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West Midlands faces lack of pools

The world’s eyes are on Birmingham and the West Midlands for the hugely successful Commonwealth Games – but the region is facing a worrying shortage of swimming pools, according to a new report.

Beyond Birmingham 2022: The Future of Aquatics in the West Midlands states that 14 of the 15 most disadvantaged local authorities in the region are currently facing water shortages – and the situation is only expected to get worse.

The region currently has a deficit of 15 pools – and this is projected to rise to 93 by 2040.

Swim England is now urging Government and local authorities to do everything they can to prevent millions of young people missing out on a chance to learn a vital skill.

The Beyond Birmingham 2022 report warns that the sharpest decline in facilities will be those supporting community activities – with 40 per cent of pools suitable for learning to swim at risk of being closed or at risk of being closed over the next 18 years.

Jane Nickerson, chief executive of Swim England, warned that home games “could not have a lasting impact” unless investment was made available for the pools needed for people to take part.

She said: “The excitement surrounding the Commonwealth Games in the West Midlands has been fantastic.

“Seeing Team England athletes at the top of their game and winning medals is a proud moment that will inspire future generations to emulate their heroes.

“However, the greatest benefit of swimming to society does not lie in the comparatively small number of elite athletes, as brilliant and celebrated as they rightly are.

“The immense value of swimming lies in the transformative power it can have on the health and well-being of people of all ages in communities across the country, helping them lead healthier and happier lives.

“It’s because of the huge savings it can bring to our valued NHS and social care system.

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Lasting effect

“It’s in the way it can equip any child with an ability that could one day save their life.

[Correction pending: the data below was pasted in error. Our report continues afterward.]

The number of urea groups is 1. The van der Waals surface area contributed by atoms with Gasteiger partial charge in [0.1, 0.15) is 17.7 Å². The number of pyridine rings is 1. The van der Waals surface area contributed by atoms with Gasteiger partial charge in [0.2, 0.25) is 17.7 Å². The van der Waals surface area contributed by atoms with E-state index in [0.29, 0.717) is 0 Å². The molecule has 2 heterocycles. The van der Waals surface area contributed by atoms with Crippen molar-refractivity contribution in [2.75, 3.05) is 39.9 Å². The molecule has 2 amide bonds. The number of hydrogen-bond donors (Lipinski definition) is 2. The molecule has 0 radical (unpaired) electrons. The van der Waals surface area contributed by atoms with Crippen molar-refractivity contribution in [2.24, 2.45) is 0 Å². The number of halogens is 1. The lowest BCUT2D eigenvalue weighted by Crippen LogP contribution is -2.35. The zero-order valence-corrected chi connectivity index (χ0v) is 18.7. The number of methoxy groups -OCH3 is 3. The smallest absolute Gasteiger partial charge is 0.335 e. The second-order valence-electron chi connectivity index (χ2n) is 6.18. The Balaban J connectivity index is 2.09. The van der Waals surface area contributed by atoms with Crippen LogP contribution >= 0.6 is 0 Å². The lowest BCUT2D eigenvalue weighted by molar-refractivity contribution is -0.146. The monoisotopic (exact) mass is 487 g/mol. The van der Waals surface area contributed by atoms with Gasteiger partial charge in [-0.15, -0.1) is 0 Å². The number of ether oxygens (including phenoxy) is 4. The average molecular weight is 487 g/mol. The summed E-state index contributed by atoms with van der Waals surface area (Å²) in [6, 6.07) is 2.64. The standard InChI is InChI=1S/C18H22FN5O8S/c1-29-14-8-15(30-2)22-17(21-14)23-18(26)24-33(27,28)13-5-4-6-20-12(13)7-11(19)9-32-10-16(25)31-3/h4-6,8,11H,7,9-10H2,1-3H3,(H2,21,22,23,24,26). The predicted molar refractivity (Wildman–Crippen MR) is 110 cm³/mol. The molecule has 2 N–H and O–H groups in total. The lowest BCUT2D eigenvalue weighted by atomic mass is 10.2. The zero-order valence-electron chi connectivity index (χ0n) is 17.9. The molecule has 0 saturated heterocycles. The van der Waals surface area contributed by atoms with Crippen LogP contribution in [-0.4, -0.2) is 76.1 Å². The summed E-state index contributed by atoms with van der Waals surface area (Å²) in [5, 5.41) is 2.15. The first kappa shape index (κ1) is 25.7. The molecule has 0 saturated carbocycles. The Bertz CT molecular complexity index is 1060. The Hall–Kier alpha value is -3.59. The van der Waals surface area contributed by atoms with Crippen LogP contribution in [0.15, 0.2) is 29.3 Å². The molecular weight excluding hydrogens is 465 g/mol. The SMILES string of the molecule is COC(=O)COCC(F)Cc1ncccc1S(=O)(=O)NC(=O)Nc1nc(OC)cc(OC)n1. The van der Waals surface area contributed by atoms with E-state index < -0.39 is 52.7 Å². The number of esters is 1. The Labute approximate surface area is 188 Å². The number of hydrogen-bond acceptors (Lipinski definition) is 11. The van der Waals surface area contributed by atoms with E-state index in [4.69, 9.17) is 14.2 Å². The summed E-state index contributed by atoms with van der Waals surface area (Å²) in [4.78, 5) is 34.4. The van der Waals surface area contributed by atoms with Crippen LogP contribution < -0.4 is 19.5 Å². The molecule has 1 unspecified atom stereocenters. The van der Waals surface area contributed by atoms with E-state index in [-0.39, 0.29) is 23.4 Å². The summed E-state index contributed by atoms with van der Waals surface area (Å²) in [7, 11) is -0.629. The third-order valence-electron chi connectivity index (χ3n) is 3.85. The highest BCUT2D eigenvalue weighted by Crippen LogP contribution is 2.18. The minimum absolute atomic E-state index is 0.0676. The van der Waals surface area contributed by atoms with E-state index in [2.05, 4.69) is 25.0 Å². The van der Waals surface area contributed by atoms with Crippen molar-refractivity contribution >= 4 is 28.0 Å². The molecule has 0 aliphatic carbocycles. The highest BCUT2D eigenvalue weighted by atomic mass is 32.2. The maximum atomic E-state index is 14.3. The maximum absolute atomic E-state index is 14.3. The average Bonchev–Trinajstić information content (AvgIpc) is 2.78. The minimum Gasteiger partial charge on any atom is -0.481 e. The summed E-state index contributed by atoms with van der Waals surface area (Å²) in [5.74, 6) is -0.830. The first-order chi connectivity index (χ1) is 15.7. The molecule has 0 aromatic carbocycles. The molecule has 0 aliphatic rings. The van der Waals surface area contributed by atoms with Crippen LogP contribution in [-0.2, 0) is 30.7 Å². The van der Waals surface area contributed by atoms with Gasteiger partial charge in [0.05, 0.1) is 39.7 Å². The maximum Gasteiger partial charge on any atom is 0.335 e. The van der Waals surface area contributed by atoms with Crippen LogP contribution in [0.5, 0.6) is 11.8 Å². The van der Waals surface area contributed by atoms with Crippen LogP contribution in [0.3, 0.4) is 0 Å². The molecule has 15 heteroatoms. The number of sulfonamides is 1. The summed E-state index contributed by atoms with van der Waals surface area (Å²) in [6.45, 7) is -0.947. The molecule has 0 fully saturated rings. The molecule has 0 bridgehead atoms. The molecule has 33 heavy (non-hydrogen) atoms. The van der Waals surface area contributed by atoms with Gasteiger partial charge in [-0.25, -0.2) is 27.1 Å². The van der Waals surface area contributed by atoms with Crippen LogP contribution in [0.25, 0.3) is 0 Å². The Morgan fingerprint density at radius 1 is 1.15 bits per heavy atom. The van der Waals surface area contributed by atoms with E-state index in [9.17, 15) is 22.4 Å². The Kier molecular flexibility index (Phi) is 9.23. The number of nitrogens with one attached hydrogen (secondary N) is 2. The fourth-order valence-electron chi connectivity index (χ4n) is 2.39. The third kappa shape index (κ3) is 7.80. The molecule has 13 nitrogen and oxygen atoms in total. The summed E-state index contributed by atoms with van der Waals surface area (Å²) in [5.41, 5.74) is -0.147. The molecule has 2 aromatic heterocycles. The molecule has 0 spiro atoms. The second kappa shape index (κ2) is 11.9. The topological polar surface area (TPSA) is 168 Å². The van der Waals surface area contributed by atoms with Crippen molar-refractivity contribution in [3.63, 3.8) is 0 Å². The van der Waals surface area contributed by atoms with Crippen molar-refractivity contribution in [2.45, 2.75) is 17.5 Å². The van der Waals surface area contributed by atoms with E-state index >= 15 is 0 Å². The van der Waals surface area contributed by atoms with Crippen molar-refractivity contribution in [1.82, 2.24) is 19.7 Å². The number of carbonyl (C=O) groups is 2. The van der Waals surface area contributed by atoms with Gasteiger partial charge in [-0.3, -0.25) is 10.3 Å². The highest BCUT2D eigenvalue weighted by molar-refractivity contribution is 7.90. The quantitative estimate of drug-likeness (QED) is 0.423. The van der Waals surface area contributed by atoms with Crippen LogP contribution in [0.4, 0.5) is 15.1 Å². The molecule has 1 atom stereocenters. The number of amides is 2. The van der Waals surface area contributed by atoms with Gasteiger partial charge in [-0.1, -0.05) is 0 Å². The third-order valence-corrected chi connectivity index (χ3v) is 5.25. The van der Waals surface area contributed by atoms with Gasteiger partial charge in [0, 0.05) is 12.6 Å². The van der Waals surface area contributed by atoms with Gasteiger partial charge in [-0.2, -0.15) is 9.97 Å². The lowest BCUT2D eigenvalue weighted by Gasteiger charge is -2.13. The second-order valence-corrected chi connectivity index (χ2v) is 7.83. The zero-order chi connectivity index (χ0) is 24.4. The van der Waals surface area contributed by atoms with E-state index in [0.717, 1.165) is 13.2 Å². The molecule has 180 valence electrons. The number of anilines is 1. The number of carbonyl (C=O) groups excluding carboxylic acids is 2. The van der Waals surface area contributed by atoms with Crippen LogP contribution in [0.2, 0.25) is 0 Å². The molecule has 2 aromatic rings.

“The wonderful watersports center at Sandwell and the work of councilors such as Dudley and Walsall demonstrate the benefits of investing in swimming pools – both in terms of environmental improvements and economically as new facilities attract more customers.

“We need to ensure that investment in a new generation of pools is realized across the rest of the West Midlands and beyond.

“Once the excitement of seeing Team England athletes atop the podium fades, without the pools we need to use these home games cannot have a lasting impact – both in the West Midlands and the rest of the country .”

The value of the facilities is shown, but the fact that weekly swimming participation in England saves the NHS and social care system more than £357million every year – the figure for the West Midlands alone is £35million.

Every £1 spent on community sport and physical activity also yields a return on investment of £3.91 for the individual and society.

The Beyond Birmingham 2022 report calls on the Government to provide the necessary support for pools – both in the short term to help facilities deal with rising energy prices and in the longer term by ensuring capital investment is available to build new pools or refurbish them existing pools can be made everyone can continue to have access to the water.

Local authorities are also encouraged to carry out a strategic needs assessment of the pool space they require now and in the future.

Councils should also include recreational facilities in applications for available programs such as the Public Sector Decarbonization Program and the Leveling Up Fund.

Beyond Birmingham follows on from Swim England’s Decade of Decline report released last year, which warned that 2,000 swimming pools could be lost forever by 2030 if government and local authorities don’t take action to clean aging facilities to replace or refurbish.

To read the full report, Beyond Birmingham 2022: The Future of Aquatics in the West Midlands, please click here.

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